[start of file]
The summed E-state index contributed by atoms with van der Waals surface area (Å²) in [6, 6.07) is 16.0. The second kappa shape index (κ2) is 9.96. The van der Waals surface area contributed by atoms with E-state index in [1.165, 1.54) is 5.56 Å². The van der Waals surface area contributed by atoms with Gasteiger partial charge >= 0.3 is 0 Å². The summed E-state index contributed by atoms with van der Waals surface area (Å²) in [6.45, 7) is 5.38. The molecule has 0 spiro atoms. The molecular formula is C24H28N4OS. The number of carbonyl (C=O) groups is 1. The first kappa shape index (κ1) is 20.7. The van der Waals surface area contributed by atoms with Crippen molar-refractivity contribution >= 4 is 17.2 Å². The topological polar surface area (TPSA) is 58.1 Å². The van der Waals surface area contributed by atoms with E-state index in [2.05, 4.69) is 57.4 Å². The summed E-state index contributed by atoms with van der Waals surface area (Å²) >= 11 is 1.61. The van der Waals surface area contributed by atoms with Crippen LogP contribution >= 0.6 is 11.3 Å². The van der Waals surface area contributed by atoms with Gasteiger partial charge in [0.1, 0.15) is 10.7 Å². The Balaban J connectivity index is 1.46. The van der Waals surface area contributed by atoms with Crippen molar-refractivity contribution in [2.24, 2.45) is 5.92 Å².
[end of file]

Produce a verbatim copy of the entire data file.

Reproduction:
The summed E-state index contributed by atoms with van der Waals surface area (Å²) in [6, 6.07) is 16.0. The second kappa shape index (κ2) is 9.96. The van der Waals surface area contributed by atoms with E-state index in [1.165, 1.54) is 5.56 Å². The van der Waals surface area contributed by atoms with Gasteiger partial charge >= 0.3 is 0 Å². The summed E-state index contributed by atoms with van der Waals surface area (Å²) in [6.45, 7) is 5.38. The molecule has 0 spiro atoms. The molecular formula is C24H28N4OS. The number of carbonyl (C=O) groups is 1. The first kappa shape index (κ1) is 20.7. The van der Waals surface area contributed by atoms with Crippen molar-refractivity contribution >= 4 is 17.2 Å². The topological polar surface area (TPSA) is 58.1 Å². The van der Waals surface area contributed by atoms with E-state index in [2.05, 4.69) is 57.4 Å². The summed E-state index contributed by atoms with van der Waals surface area (Å²) >= 11 is 1.61. The van der Waals surface area contributed by atoms with Crippen LogP contribution >= 0.6 is 11.3 Å². The van der Waals surface area contributed by atoms with Gasteiger partial charge in [0.1, 0.15) is 10.7 Å². The Balaban J connectivity index is 1.46. The van der Waals surface area contributed by atoms with Crippen molar-refractivity contribution in [2.24, 2.45) is 5.92 Å².